Travelers Fall Under Autumn's Allure in Victoria
A cool breeze blows through the group assembled in Bastion Square, but it's more than the wind that makes them shiver. "Victoria is believed to be the most haunted city in British Columbia," says John Adams, historian and tour guide for Ghostly Walks. He points to the Maritime Museum of British Columbia, once the city's courthouse, and notes that "the hanging judge" Matthew Baillie Begbie presided over many trials here. Apparently, he's reticent to leave his post. "Some people hear a gavel hitting a bench, and merchandise occasionally floats around the gift shop," Adams tells the slightly spooked crowd. Afterward, if they're brave enough, they can head inside the museum for haunted tours, slated for October 21-23 and 28-30.
Ghost hunting is a popular pastime in the weeks before Halloween. While visitors may opt to search for spirits on Government Street in Old Town or in Chinatown's Fan Tan Alley, they'll likely feel more secure when accompanied by a guide like Adams. His 90-minute Ghostly Walks comb the haunted alleys and courtyards of the city's downtown core during September and October, as part of the Ghosts of Victoria Festival.
And more spine-tingling adventures are on tap. Ghost Bus Tours, offered by the Old Cemeteries Society from October 22-28, take the unflinching on a two-hour coach ride through Victoria's spookiest neighbourhoods. Spirits are likely to enjoy the spotlight during tours of Hatley Castle on October 29 and 30. One member of the family of former owners of the castle, James Dunsmuir Jr., may rise out of the lake in the Japanese Garden. Serene in the warm glow of rich reds, yellows and oranges, the foliage adds atmosphere to the eerie tales of the tour leaders.
Though ghosts may roam freely throughout the year, fall is a great time to search for them in the provincial capital. More relaxed and slightly cooler, the season is ideal for enjoying Victoria's bounty. The city's lofty deciduous trees are ablaze with the fiery colours of autumn, contrasting with the constancy of the evergreens. Indian summer often courses through September and early October, providing the perfect backdrop to a wealth of activities.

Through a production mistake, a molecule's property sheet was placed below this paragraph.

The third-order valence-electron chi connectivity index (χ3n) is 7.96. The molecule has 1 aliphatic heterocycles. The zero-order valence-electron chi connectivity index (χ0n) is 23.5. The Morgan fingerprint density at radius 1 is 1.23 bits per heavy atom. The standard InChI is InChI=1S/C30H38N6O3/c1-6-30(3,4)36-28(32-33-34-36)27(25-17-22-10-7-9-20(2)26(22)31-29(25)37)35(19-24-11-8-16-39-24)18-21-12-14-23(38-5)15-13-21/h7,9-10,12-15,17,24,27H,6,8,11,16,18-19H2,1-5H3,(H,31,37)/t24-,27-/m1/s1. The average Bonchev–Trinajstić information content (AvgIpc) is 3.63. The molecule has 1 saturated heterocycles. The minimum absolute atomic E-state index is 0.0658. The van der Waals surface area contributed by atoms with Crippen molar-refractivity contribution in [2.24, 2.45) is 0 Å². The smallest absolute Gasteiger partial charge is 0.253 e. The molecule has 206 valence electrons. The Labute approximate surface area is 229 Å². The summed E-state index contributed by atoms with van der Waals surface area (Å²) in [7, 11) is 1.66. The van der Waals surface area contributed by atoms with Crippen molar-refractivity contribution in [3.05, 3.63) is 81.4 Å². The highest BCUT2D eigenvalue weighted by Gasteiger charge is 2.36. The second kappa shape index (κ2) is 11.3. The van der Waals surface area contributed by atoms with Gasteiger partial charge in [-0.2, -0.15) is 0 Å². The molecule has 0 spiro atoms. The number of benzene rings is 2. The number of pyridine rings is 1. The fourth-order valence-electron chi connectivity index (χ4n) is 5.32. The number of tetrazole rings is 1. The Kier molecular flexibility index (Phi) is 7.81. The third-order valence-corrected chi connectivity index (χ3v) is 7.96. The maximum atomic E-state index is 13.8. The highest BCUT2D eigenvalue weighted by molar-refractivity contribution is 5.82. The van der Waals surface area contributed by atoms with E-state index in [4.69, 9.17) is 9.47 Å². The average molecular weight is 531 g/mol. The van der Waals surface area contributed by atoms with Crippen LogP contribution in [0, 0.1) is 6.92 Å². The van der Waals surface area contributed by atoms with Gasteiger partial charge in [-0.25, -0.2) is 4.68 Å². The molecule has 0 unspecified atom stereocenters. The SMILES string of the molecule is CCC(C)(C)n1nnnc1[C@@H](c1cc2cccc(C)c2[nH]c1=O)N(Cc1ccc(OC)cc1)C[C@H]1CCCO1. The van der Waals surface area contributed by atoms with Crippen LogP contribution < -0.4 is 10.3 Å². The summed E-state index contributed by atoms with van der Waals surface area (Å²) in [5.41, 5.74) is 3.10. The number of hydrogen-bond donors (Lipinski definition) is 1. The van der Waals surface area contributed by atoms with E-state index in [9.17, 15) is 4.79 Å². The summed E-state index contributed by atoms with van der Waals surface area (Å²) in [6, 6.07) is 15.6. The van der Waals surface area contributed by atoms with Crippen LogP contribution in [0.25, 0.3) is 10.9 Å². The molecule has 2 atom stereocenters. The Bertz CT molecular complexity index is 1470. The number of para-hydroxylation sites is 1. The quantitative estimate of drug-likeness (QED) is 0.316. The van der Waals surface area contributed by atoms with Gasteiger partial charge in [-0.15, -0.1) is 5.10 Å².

Fall fun isn't just confined to the city centre and close environs. It also moves north into the Cowichan Valley. Recognized for the quality of their output, wineries abound in the region, located about 45 minutes from Victoria. Locally-grown produce and meat products, complemented by fine wines, will be featured at the 1st Annual Cowichan Wine and Culinary Festival, running from September 30 to October 2. Each winery is scheduled to offer unique activities and tastings. Most are free or require a nominal fee. Original music and art will set the mood and round out the festivities.
Got a passion for mushrooms? Don your hiking boots and rain gear and join the Great Fall Mushroom Hunt, departing from the Aerie Resort every Saturday from September 10 until October 22. Up to 15 people will be driven to mushroom-growing areas near the hotel. They'll trek through the forest with expert forager, Benedictine monk Brother Michael, who will point out and pick edible delicacies including chanterelles, lobsters and morels. Then it's back to the hotel, where the harvest is incorporated into a three-course lunch.
Later in the month on October 23, Victoria wineries and local foods are in focus during the Saanich Peninsula Harvest Tour. Accompanied by a chef and a culinary specialist, guests will embark on a wine and produce tasting tour and cooking demonstration, culminating in a four-course gourmet dinner prepared with ingredients harvested during the tour. Chef Simon Manvell of Dock 503 and Kathy McAree of Travel with Taste Tours will pick up participants and return them, happy and well-fed, to their starting point.
Now that you're full, you may be ready to explore the mysterious salmon spawning ritual, a highlight of fall in Victoria. At Goldstream Provincial Park, just 20 minutes from downtown Victoria, one of nature's most dramatic events unfolds amid the rainforest mist. Between October and December, thousands of salmon struggle from the ocean to the Goldstream River to spawn, in the spot where their lives began. Visitors can walk along the banks of the river to view the fish while they battle exhaustion to reach their goal. To learn the full story, check in at the Nature House.
Those wanting a close encounter as these hardy creatures rush to spawn can "Snorkel with the Salmon" with Paradise Found Adventure Tours. Located in Campbell River, 265 kilometres (165 miles) north of Victoria, the company leads participants through shallow pools and slow running water in the Campbell River to witness the migration and spawning habits of Coho, Steelhead, Chum, Chinook and Pink salmon. Real adventure enthusiasts will delight in the opportunity to run the rapids on a second plunge into the river.
After all that, you may be ready for another attempt at tracking down ghosts in the heart of historic Victoria.
For more information on Victoria, visit www.tourismvictoria.com. For more on other British Columbia destinations and travel information, call 1-800 HELLO BC (North America) or visit Hellobc.com
Ghostly Walks (250) 384-6698; discoverthepast.com
Maritime Museum of British Columbia (250) 385-4222; mmbc.bc.ca
Ghost Bus Tours (250) 953-2033
Hatley Park 1-866-241-0674; hatleypark.ca
Cowichan Wine and Culinary Festival 1-888-303-3337; wine.cowichan.net
The Aerie Resort 1-800-518-1933; aerie.bc.ca
Dock 503 (250) 656-0828
Travel With Taste Tours (250) 385-1527; travelwithtaste.com
Paradise Found Adventure Tours 1-800-897-2872; paradisefound.bc.ca
written by Maureen Licata
photos by Phil Ives